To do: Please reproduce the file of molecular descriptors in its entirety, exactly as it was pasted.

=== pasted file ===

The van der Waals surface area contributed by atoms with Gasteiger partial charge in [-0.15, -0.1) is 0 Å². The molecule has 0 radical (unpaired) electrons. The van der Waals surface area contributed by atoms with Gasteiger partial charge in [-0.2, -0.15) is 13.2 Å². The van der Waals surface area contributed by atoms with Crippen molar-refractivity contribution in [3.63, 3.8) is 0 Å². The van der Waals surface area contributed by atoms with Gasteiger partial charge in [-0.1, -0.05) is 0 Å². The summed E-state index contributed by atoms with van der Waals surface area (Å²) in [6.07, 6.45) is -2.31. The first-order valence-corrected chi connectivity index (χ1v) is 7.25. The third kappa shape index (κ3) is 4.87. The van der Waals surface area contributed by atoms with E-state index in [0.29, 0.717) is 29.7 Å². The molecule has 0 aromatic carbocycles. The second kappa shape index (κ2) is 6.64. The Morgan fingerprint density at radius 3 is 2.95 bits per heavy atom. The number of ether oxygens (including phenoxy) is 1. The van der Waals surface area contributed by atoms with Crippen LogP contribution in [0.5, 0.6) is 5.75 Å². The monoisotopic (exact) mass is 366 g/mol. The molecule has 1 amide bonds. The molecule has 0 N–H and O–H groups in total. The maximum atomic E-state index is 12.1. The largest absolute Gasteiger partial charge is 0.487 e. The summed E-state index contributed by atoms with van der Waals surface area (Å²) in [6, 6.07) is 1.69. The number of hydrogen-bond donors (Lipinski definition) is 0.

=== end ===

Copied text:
The van der Waals surface area contributed by atoms with Gasteiger partial charge in [-0.15, -0.1) is 0 Å². The molecule has 0 radical (unpaired) electrons. The van der Waals surface area contributed by atoms with Gasteiger partial charge in [-0.2, -0.15) is 13.2 Å². The van der Waals surface area contributed by atoms with Crippen molar-refractivity contribution in [3.63, 3.8) is 0 Å². The van der Waals surface area contributed by atoms with Gasteiger partial charge in [-0.1, -0.05) is 0 Å². The summed E-state index contributed by atoms with van der Waals surface area (Å²) in [6.07, 6.45) is -2.31. The first-order valence-corrected chi connectivity index (χ1v) is 7.25. The third kappa shape index (κ3) is 4.87. The van der Waals surface area contributed by atoms with E-state index in [0.29, 0.717) is 29.7 Å². The molecule has 0 aromatic carbocycles. The second kappa shape index (κ2) is 6.64. The Morgan fingerprint density at radius 3 is 2.95 bits per heavy atom. The number of ether oxygens (including phenoxy) is 1. The van der Waals surface area contributed by atoms with Crippen LogP contribution in [0.5, 0.6) is 5.75 Å². The monoisotopic (exact) mass is 366 g/mol. The molecule has 1 amide bonds. The molecule has 0 N–H and O–H groups in total. The maximum atomic E-state index is 12.1. The largest absolute Gasteiger partial charge is 0.487 e. The summed E-state index contributed by atoms with van der Waals surface area (Å²) in [6, 6.07) is 1.69. The number of hydrogen-bond donors (Lipinski definition) is 0.